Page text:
Log in

No account? Create an account
20 February 2008 @ 11:13 pm
Chicago stream of consciousness  
So I'm in my hotel room in Chicago. There was a lunar eclipse tonight, did you know? My dad told me over the phone and then JJ called and asked if there was supposed to be one tonight, and it was only then that I went outside to look. The moon seemed super bright when we landed, and I knew I was going to hold onto that moment, but the eclipse almost passed me by. JJ and I stood outside and shared that for a moment over the phone.

I learned about deicing planes today. Whatever they sprayed all over the plane looked kind of pinkish. However, the rig they had set up to do the spraying was awesome. There was this guy in a cherry picker type cabin extending from a crane, except the controls looked a lot quicker and more fluid and there was a giant water gun thing on the bottom of the cabin thingy. The two conclusions I drew were that 1) I probably don't want to know what's in plane deicer and 2) deicing planes looks like it would be a really neat job if you didn't have to do it when it was so cold outside.

My flight was oversold. Not everybody showed, though. It kind of would have been neat if they did 'cause I volunteered to be bumped back to the next flight. Even though I would have gotten in later, I'd also have gotten a $250 travel voucher. As it stands, though, I'm dog tired.

This is the first time I've really taken a trip and been by myself. On the way out to Japan, I had to handle a plane transfer by myself, but the moment we got to Narita there were KCP teachers and staff there to haul our jetlagged butts out to our homestays, and then once we were there my host mom helped me learn to navigate the train system. Is that why I was so nervous all day? Once I got dropped off at the airport I was strangely calm.

I have a paper I need to work on tomorrow morning. This semester is really kicking me around a bit, even more than last semester did. Between everything that's going on, it's rare for me not to be dead on my feet -- but I think it's worth it. I'm really enjoying my Korean class and I've learned a lot from my sociology classes, especially the current set. I think AmeriCorps is making those classes especially relevant in some ways. I feel like the way I view the world has totally shifted in the past few months.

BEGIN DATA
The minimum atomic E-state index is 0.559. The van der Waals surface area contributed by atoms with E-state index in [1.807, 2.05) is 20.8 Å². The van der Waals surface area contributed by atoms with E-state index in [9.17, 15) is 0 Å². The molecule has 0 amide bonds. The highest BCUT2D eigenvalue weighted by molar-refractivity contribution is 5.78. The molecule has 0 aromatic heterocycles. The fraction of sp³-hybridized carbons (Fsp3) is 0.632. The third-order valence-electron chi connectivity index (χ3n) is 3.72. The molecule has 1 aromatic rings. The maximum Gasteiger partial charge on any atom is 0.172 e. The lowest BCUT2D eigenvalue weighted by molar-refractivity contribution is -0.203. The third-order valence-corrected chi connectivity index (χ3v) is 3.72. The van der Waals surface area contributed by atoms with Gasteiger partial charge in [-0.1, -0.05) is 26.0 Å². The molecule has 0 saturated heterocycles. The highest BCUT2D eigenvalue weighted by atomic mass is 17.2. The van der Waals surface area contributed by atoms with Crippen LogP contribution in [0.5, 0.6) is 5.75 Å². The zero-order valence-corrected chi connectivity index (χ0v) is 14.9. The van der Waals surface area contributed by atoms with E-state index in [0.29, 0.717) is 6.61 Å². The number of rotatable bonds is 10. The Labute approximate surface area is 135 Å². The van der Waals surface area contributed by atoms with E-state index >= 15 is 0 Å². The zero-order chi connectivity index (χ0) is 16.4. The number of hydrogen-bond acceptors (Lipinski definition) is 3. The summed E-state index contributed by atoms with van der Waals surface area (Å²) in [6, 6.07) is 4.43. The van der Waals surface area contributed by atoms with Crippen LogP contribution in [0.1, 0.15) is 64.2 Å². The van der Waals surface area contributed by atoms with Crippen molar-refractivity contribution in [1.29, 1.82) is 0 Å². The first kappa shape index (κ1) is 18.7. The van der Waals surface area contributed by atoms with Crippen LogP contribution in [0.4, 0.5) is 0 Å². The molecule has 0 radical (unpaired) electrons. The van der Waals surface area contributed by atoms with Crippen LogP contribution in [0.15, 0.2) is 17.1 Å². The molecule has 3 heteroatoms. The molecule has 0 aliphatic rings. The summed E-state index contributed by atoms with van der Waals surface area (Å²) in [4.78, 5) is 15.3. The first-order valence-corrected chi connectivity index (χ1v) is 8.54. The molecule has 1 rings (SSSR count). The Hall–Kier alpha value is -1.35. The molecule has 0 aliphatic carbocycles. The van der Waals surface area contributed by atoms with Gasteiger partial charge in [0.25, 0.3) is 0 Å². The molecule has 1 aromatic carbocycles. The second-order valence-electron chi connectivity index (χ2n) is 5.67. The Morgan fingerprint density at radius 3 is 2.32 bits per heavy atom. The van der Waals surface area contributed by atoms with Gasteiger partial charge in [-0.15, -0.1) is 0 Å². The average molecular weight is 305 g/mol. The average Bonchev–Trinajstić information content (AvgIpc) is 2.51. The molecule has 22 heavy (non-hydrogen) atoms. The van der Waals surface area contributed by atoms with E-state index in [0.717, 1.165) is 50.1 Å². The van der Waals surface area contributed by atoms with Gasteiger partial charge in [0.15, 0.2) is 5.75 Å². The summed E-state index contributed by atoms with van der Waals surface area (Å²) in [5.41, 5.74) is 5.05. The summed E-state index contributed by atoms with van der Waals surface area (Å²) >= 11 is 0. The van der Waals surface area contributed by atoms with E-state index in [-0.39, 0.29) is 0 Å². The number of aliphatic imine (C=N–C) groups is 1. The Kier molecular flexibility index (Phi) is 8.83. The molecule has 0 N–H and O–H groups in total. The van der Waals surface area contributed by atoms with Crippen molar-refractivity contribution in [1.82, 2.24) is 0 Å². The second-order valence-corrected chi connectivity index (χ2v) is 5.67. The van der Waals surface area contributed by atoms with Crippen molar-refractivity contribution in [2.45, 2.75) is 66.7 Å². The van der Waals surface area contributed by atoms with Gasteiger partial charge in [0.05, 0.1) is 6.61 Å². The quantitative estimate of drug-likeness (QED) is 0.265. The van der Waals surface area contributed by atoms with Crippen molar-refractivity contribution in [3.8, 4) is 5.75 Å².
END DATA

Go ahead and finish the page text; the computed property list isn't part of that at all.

I guess I look different to people, too. I haven't exactly shown the best face on LiveJournal in an age. I think that's because the only time posting really matters to me usually is when someone says something and I get upset because I feel that it's an unfair statement that does nothing but hurt people.

When these things happen, I tend to think about them a lot and dwell on the hurt, so as a result I try to stay away from people that I believe say unfair things. It's better for my schoolwork, my work life, and my personal life if I can keep myself from fixating on injustices.

I've been coming to terms with the fact that when I eventually leave the convention, there will be no real loss. I'm good at a few things, but you can always find someone else out there to do the kinds of things I do. There are, however, people who are far better at their jobs than I am who catch a lot of flak from a few persistent people who can't see everything that's going on. There are also people who are consistently undervalued, overlooked, and distrusted despite the fact that the con rests on their shoulders and has done so for years -- and they never say anything about it.

I used to be really loud about the kinds of things I did, and when I was a sophomore in college I actually really thought I could be con chair. Yeah, I was that foolish. Things I've done since then have demonstrated that even more, but the whole "con chair" thing really drives home for me how little I knew.